The Comma. The Semi-Colon's jealous and slightly less beautiful sister, the Comma, was the one who had to clean the room they shared, cover for her sister when she snuck out at night despite being grounded, and drive the both of them to school so that Semi could take a nap on the way. The Comma is bitter, but that's not going to keep her from showing up to work everyday; she's practical, too. She loves dogs and makes really good brownies, with nuts in them.

The Exclamation Point. The Exclamation Point is the punch in the gut of punctuation and a bit of a loose cannon, but in the best possible way: She's a fun punch in the gut! She is distantly related to the Semi-Colon and the Colon and also the Em-Dash, and, really, whatever I say here matters not because this is her year. Loves horror movies! And comedies! Yay! Eff you! Sometimes she travels in packs!!!

The Parentheses. This one keeps to himself, most of the time. But if he does let you in, you will experience a world unto itself. Favorite color: purple, the color of royalty. Enjoys back massages (giving and receiving).

The Emoticon. Needy, needy, needy! But useful to have around in a pinch. Will never talk about you behind your back, even though you will definitely talk about her. Not really a "punctuation mark" anyway. Also, enjoys personal computing; never makes a phone call when instead she can text. ;-)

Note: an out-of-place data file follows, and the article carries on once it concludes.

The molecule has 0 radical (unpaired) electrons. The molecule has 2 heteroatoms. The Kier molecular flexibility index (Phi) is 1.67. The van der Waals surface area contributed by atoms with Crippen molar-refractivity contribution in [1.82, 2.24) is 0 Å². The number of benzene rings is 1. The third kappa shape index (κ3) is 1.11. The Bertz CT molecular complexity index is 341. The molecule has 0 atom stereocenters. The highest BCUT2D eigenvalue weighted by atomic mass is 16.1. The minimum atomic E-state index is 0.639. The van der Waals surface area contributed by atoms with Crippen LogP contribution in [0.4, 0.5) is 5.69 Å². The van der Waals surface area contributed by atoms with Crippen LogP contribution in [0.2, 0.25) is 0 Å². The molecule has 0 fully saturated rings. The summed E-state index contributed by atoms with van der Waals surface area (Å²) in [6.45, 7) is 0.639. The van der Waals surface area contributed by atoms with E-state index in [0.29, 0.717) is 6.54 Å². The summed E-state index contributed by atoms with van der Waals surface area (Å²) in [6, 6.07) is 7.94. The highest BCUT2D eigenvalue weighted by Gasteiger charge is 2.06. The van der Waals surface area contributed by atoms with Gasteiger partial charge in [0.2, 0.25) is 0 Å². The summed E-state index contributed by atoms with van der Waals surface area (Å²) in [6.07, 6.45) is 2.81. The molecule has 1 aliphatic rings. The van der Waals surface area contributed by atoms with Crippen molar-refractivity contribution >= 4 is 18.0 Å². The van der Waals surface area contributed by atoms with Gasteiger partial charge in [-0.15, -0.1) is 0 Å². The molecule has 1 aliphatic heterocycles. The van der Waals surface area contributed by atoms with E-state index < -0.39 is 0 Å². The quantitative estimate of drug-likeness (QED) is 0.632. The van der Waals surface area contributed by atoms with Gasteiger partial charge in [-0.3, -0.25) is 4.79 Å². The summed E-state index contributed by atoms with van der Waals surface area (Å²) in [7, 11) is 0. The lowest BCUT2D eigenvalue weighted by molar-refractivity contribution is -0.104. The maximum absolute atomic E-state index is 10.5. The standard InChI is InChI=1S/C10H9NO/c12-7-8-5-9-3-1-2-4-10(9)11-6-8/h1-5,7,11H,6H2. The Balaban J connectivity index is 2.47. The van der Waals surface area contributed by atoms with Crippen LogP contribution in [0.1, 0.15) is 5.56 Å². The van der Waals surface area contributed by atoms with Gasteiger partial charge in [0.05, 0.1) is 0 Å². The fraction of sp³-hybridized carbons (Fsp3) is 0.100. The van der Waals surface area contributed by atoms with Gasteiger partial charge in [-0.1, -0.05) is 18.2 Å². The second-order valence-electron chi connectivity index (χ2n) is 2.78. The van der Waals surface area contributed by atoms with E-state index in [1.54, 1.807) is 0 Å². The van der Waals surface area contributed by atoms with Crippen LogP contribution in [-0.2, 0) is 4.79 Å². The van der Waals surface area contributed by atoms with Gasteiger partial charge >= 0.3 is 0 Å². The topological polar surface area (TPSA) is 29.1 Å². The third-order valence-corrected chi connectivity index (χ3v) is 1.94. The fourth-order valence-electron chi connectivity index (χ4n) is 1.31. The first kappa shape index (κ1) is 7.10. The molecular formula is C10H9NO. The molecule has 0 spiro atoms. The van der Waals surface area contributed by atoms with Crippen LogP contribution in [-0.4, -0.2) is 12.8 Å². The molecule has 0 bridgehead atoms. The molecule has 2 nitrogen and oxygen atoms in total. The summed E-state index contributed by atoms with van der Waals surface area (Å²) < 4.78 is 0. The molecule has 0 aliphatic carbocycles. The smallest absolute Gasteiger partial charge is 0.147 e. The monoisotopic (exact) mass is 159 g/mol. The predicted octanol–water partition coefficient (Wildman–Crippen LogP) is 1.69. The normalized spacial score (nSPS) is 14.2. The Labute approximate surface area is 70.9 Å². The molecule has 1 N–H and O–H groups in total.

The Ampersand. The Ampersand is an artist and dancer and amateur calligrapher who always smells of fragrant lilacs. She serves cupcakes when you come and visit for tea, and they are decorated perfectly in a pastel frosting that's neither to sweet nor too tart. Her favorite color is lemon yellow, and she shops at Anthropologie, where she picked up a symbol of herself that's displayed prominently in her apartment, even if she knows that's a bit narcissistic. Is being proud of oneself so wrong? & no, she says it's not.

The Interrobang. Generally tripping in some form or another, the Interrobang is relatively new to this world and thus highly experimental. He's always down for muddy outdoor concerts and to see the foreign art films your other friends refuse to go to. Dabbles in nudity; usually has weed. Wanna party?!

The Question Mark. Highly insecure, the poor Question Mark only wants answers, and yet, never can muster enough authority to determine what those questions actually are. Still, she is useful to have around, and is a good listener, if you don't mind the high-pitch with which she ends her phrases. You love clogs, too, right? Right???

The Symbol for an Obscenity. !@#$!@$#!@ will tell you off just as soon as to look at you, but he's fun to have around at parties and when truckers are giving you the finger on the highway, as well as on the off-chance you get your pinky caught in a door. Never met a bar brawl he didn't like. Borderline sociopath, this @!*%$?-er owns a chihuahua.

Insets via Flickr/LEOL30; Flickr/Leo Reynolds; Flickr/John Bell.

This article is from the archive of our partner The Wire.